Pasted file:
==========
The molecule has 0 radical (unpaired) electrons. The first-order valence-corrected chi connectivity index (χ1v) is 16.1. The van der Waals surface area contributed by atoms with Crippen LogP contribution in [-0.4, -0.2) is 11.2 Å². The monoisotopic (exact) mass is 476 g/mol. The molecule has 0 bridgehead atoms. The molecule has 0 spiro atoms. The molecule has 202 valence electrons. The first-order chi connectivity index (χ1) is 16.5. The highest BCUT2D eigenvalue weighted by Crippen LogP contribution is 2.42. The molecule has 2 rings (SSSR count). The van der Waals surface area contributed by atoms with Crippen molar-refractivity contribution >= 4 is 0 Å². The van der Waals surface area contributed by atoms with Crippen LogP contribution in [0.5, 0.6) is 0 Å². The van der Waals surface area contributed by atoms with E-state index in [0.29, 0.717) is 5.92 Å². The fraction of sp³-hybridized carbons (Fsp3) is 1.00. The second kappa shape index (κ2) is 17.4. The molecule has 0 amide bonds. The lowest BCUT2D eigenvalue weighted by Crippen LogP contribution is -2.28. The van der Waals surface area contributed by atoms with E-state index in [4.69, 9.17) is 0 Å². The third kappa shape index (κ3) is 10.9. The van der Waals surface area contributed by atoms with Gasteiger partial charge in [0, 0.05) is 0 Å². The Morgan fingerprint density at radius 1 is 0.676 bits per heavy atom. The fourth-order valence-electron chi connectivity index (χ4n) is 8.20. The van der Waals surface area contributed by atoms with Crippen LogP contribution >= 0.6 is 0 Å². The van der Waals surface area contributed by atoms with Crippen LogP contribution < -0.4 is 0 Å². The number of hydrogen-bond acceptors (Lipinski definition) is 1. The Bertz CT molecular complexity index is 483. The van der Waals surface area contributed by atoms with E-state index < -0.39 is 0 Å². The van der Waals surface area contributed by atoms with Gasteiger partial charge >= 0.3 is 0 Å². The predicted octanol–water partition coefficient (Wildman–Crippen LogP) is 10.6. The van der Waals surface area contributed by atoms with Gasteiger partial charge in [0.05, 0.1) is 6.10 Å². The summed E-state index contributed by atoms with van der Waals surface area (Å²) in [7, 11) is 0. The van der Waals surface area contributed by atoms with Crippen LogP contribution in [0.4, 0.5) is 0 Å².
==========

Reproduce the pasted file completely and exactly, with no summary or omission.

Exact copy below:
The molecule has 0 radical (unpaired) electrons. The first-order valence-corrected chi connectivity index (χ1v) is 16.1. The van der Waals surface area contributed by atoms with Crippen LogP contribution in [-0.4, -0.2) is 11.2 Å². The monoisotopic (exact) mass is 476 g/mol. The molecule has 0 bridgehead atoms. The molecule has 0 spiro atoms. The molecule has 202 valence electrons. The first-order chi connectivity index (χ1) is 16.5. The highest BCUT2D eigenvalue weighted by Crippen LogP contribution is 2.42. The molecule has 2 rings (SSSR count). The van der Waals surface area contributed by atoms with Crippen molar-refractivity contribution >= 4 is 0 Å². The van der Waals surface area contributed by atoms with Crippen LogP contribution in [0.5, 0.6) is 0 Å². The van der Waals surface area contributed by atoms with E-state index in [0.29, 0.717) is 5.92 Å². The fraction of sp³-hybridized carbons (Fsp3) is 1.00. The second kappa shape index (κ2) is 17.4. The molecule has 0 amide bonds. The lowest BCUT2D eigenvalue weighted by Crippen LogP contribution is -2.28. The van der Waals surface area contributed by atoms with E-state index in [4.69, 9.17) is 0 Å². The third kappa shape index (κ3) is 10.9. The van der Waals surface area contributed by atoms with Gasteiger partial charge in [0, 0.05) is 0 Å². The Morgan fingerprint density at radius 1 is 0.676 bits per heavy atom. The fourth-order valence-electron chi connectivity index (χ4n) is 8.20. The van der Waals surface area contributed by atoms with Crippen LogP contribution >= 0.6 is 0 Å². The van der Waals surface area contributed by atoms with Crippen LogP contribution < -0.4 is 0 Å². The number of hydrogen-bond acceptors (Lipinski definition) is 1. The Bertz CT molecular complexity index is 483. The van der Waals surface area contributed by atoms with E-state index < -0.39 is 0 Å². The van der Waals surface area contributed by atoms with Gasteiger partial charge >= 0.3 is 0 Å². The predicted octanol–water partition coefficient (Wildman–Crippen LogP) is 10.6. The van der Waals surface area contributed by atoms with Gasteiger partial charge in [0.05, 0.1) is 6.10 Å². The summed E-state index contributed by atoms with van der Waals surface area (Å²) in [7, 11) is 0. The van der Waals surface area contributed by atoms with Crippen LogP contribution in [0.4, 0.5) is 0 Å².